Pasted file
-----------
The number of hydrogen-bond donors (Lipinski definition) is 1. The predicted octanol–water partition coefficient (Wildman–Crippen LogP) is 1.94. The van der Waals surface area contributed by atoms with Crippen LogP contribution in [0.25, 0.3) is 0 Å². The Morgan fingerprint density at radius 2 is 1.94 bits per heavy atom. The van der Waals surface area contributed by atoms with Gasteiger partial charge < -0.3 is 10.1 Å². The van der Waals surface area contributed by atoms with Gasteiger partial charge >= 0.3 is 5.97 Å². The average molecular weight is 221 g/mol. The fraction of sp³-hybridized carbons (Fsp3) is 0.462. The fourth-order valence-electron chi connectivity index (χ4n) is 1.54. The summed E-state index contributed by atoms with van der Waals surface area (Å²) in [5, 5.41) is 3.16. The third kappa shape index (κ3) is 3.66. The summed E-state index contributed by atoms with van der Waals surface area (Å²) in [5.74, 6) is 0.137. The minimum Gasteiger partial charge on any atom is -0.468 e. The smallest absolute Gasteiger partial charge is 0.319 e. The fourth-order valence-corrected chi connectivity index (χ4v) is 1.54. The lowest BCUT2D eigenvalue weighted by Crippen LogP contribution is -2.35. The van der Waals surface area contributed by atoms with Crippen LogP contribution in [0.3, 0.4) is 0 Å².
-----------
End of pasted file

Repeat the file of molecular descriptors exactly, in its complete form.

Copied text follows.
The number of hydrogen-bond donors (Lipinski definition) is 1. The predicted octanol–water partition coefficient (Wildman–Crippen LogP) is 1.94. The van der Waals surface area contributed by atoms with Crippen LogP contribution in [0.25, 0.3) is 0 Å². The Morgan fingerprint density at radius 2 is 1.94 bits per heavy atom. The van der Waals surface area contributed by atoms with Gasteiger partial charge < -0.3 is 10.1 Å². The van der Waals surface area contributed by atoms with Gasteiger partial charge >= 0.3 is 5.97 Å². The average molecular weight is 221 g/mol. The fraction of sp³-hybridized carbons (Fsp3) is 0.462. The fourth-order valence-electron chi connectivity index (χ4n) is 1.54. The summed E-state index contributed by atoms with van der Waals surface area (Å²) in [5, 5.41) is 3.16. The third kappa shape index (κ3) is 3.66. The summed E-state index contributed by atoms with van der Waals surface area (Å²) in [5.74, 6) is 0.137. The minimum Gasteiger partial charge on any atom is -0.468 e. The smallest absolute Gasteiger partial charge is 0.319 e. The fourth-order valence-corrected chi connectivity index (χ4v) is 1.54. The lowest BCUT2D eigenvalue weighted by Crippen LogP contribution is -2.35. The van der Waals surface area contributed by atoms with Crippen LogP contribution in [0.3, 0.4) is 0 Å².